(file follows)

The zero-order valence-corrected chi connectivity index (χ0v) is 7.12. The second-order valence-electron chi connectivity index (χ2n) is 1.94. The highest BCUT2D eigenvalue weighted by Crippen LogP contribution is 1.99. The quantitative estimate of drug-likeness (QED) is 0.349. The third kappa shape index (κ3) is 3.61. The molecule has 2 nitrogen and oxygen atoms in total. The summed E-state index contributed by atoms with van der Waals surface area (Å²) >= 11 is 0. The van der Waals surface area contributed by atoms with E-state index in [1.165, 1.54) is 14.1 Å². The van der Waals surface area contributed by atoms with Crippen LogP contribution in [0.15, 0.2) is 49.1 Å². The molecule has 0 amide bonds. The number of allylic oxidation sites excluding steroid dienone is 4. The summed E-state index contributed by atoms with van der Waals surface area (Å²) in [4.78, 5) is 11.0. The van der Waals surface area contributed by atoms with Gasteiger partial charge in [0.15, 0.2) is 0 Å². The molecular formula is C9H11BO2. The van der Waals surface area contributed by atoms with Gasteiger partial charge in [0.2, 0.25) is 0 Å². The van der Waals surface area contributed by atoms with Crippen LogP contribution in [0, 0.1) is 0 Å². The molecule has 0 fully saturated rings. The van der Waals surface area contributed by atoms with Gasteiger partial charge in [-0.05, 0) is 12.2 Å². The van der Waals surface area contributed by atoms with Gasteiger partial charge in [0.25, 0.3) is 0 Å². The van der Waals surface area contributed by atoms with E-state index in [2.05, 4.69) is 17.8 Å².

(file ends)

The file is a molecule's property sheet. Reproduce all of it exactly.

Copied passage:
The zero-order valence-corrected chi connectivity index (χ0v) is 7.12. The second-order valence-electron chi connectivity index (χ2n) is 1.94. The highest BCUT2D eigenvalue weighted by Crippen LogP contribution is 1.99. The quantitative estimate of drug-likeness (QED) is 0.349. The third kappa shape index (κ3) is 3.61. The molecule has 2 nitrogen and oxygen atoms in total. The summed E-state index contributed by atoms with van der Waals surface area (Å²) >= 11 is 0. The van der Waals surface area contributed by atoms with E-state index in [1.165, 1.54) is 14.1 Å². The van der Waals surface area contributed by atoms with Crippen LogP contribution in [0.15, 0.2) is 49.1 Å². The molecule has 0 amide bonds. The number of allylic oxidation sites excluding steroid dienone is 4. The summed E-state index contributed by atoms with van der Waals surface area (Å²) in [4.78, 5) is 11.0. The van der Waals surface area contributed by atoms with Gasteiger partial charge in [0.15, 0.2) is 0 Å². The molecular formula is C9H11BO2. The van der Waals surface area contributed by atoms with Gasteiger partial charge in [0.2, 0.25) is 0 Å². The van der Waals surface area contributed by atoms with Crippen LogP contribution in [0, 0.1) is 0 Å². The molecule has 0 fully saturated rings. The van der Waals surface area contributed by atoms with Gasteiger partial charge in [-0.05, 0) is 12.2 Å². The van der Waals surface area contributed by atoms with Gasteiger partial charge in [0.25, 0.3) is 0 Å². The van der Waals surface area contributed by atoms with E-state index in [2.05, 4.69) is 17.8 Å².